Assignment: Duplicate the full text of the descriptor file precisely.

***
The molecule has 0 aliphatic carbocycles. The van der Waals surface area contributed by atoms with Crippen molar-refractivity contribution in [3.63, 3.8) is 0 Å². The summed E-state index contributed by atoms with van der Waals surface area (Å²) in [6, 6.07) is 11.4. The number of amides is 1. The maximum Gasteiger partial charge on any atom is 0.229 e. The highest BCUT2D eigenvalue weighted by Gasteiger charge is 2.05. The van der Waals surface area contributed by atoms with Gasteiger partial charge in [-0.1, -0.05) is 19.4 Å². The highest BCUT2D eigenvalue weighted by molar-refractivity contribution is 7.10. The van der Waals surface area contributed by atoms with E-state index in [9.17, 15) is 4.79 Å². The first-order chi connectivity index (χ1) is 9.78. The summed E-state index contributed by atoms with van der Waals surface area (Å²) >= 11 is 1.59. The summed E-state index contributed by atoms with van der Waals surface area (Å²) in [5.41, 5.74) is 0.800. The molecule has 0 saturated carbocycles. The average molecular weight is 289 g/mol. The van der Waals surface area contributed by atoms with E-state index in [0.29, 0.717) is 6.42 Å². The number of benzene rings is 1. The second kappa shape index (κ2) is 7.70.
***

The molecule has 0 aliphatic carbocycles. The van der Waals surface area contributed by atoms with Crippen molar-refractivity contribution in [3.63, 3.8) is 0 Å². The summed E-state index contributed by atoms with van der Waals surface area (Å²) in [6, 6.07) is 11.4. The number of amides is 1. The maximum Gasteiger partial charge on any atom is 0.229 e. The highest BCUT2D eigenvalue weighted by Gasteiger charge is 2.05. The van der Waals surface area contributed by atoms with Gasteiger partial charge in [-0.1, -0.05) is 19.4 Å². The highest BCUT2D eigenvalue weighted by molar-refractivity contribution is 7.10. The van der Waals surface area contributed by atoms with E-state index in [9.17, 15) is 4.79 Å². The first-order chi connectivity index (χ1) is 9.78. The summed E-state index contributed by atoms with van der Waals surface area (Å²) >= 11 is 1.59. The summed E-state index contributed by atoms with van der Waals surface area (Å²) in [5.41, 5.74) is 0.800. The molecule has 0 saturated carbocycles. The average molecular weight is 289 g/mol. The van der Waals surface area contributed by atoms with E-state index in [0.29, 0.717) is 6.42 Å². The number of benzene rings is 1. The second kappa shape index (κ2) is 7.70.